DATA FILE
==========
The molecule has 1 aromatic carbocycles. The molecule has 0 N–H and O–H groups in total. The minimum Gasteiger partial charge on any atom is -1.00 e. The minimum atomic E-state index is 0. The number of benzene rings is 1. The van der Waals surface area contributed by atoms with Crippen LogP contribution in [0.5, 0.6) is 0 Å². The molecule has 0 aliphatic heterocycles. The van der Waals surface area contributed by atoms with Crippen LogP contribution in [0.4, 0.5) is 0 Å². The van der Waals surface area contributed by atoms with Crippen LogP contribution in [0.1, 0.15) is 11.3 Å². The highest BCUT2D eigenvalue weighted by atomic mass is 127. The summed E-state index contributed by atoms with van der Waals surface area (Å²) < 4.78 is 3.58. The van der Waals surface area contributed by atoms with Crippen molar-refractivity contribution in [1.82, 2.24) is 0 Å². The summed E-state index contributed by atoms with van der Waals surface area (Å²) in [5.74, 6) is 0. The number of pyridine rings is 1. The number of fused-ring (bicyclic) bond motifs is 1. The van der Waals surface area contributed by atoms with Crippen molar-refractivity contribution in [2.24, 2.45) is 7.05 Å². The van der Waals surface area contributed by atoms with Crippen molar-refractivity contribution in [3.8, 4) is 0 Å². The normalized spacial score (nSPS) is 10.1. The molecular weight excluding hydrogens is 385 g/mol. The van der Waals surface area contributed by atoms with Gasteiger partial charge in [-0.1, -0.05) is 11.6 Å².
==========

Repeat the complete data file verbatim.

The molecule has 1 aromatic carbocycles. The molecule has 0 N–H and O–H groups in total. The minimum Gasteiger partial charge on any atom is -1.00 e. The minimum atomic E-state index is 0. The number of benzene rings is 1. The van der Waals surface area contributed by atoms with Crippen LogP contribution in [0.5, 0.6) is 0 Å². The molecule has 0 aliphatic heterocycles. The van der Waals surface area contributed by atoms with Crippen LogP contribution in [0.4, 0.5) is 0 Å². The van der Waals surface area contributed by atoms with Crippen LogP contribution in [0.1, 0.15) is 11.3 Å². The highest BCUT2D eigenvalue weighted by atomic mass is 127. The summed E-state index contributed by atoms with van der Waals surface area (Å²) < 4.78 is 3.58. The van der Waals surface area contributed by atoms with Crippen molar-refractivity contribution in [1.82, 2.24) is 0 Å². The summed E-state index contributed by atoms with van der Waals surface area (Å²) in [5.74, 6) is 0. The number of pyridine rings is 1. The number of fused-ring (bicyclic) bond motifs is 1. The van der Waals surface area contributed by atoms with Crippen molar-refractivity contribution in [2.24, 2.45) is 7.05 Å². The van der Waals surface area contributed by atoms with Crippen molar-refractivity contribution in [3.8, 4) is 0 Å². The normalized spacial score (nSPS) is 10.1. The molecular weight excluding hydrogens is 385 g/mol. The van der Waals surface area contributed by atoms with Gasteiger partial charge in [-0.1, -0.05) is 11.6 Å².